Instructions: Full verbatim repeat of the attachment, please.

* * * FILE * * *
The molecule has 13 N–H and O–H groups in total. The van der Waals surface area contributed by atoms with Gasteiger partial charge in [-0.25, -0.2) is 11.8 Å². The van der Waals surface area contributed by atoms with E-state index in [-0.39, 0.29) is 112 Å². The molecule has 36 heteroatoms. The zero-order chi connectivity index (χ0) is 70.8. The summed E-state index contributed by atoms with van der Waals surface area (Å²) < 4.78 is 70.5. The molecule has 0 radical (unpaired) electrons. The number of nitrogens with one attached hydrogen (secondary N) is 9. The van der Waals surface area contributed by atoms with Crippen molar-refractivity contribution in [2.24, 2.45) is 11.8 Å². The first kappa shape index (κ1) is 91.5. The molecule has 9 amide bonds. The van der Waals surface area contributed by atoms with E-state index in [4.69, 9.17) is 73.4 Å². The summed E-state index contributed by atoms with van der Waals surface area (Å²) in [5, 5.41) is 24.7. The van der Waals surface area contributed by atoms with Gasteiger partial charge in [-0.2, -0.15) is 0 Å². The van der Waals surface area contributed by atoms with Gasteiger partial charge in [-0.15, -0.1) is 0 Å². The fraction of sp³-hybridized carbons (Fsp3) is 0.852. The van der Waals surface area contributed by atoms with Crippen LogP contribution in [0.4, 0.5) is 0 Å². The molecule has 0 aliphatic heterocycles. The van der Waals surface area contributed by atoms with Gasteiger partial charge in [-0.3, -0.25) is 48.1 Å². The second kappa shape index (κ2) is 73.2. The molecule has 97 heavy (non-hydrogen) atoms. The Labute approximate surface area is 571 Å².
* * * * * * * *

The molecule has 13 N–H and O–H groups in total. The van der Waals surface area contributed by atoms with Gasteiger partial charge in [-0.25, -0.2) is 11.8 Å². The van der Waals surface area contributed by atoms with E-state index in [-0.39, 0.29) is 112 Å². The molecule has 36 heteroatoms. The zero-order chi connectivity index (χ0) is 70.8. The summed E-state index contributed by atoms with van der Waals surface area (Å²) < 4.78 is 70.5. The molecule has 0 radical (unpaired) electrons. The number of nitrogens with one attached hydrogen (secondary N) is 9. The van der Waals surface area contributed by atoms with Crippen molar-refractivity contribution in [2.24, 2.45) is 11.8 Å². The first kappa shape index (κ1) is 91.5. The molecule has 9 amide bonds. The van der Waals surface area contributed by atoms with E-state index in [4.69, 9.17) is 73.4 Å². The summed E-state index contributed by atoms with van der Waals surface area (Å²) in [5, 5.41) is 24.7. The van der Waals surface area contributed by atoms with Gasteiger partial charge in [-0.2, -0.15) is 0 Å². The van der Waals surface area contributed by atoms with Gasteiger partial charge in [-0.15, -0.1) is 0 Å². The fraction of sp³-hybridized carbons (Fsp3) is 0.852. The van der Waals surface area contributed by atoms with Crippen LogP contribution in [0.4, 0.5) is 0 Å². The molecule has 0 aliphatic heterocycles. The van der Waals surface area contributed by atoms with Gasteiger partial charge in [-0.3, -0.25) is 48.1 Å². The second kappa shape index (κ2) is 73.2. The molecule has 97 heavy (non-hydrogen) atoms. The Labute approximate surface area is 571 Å².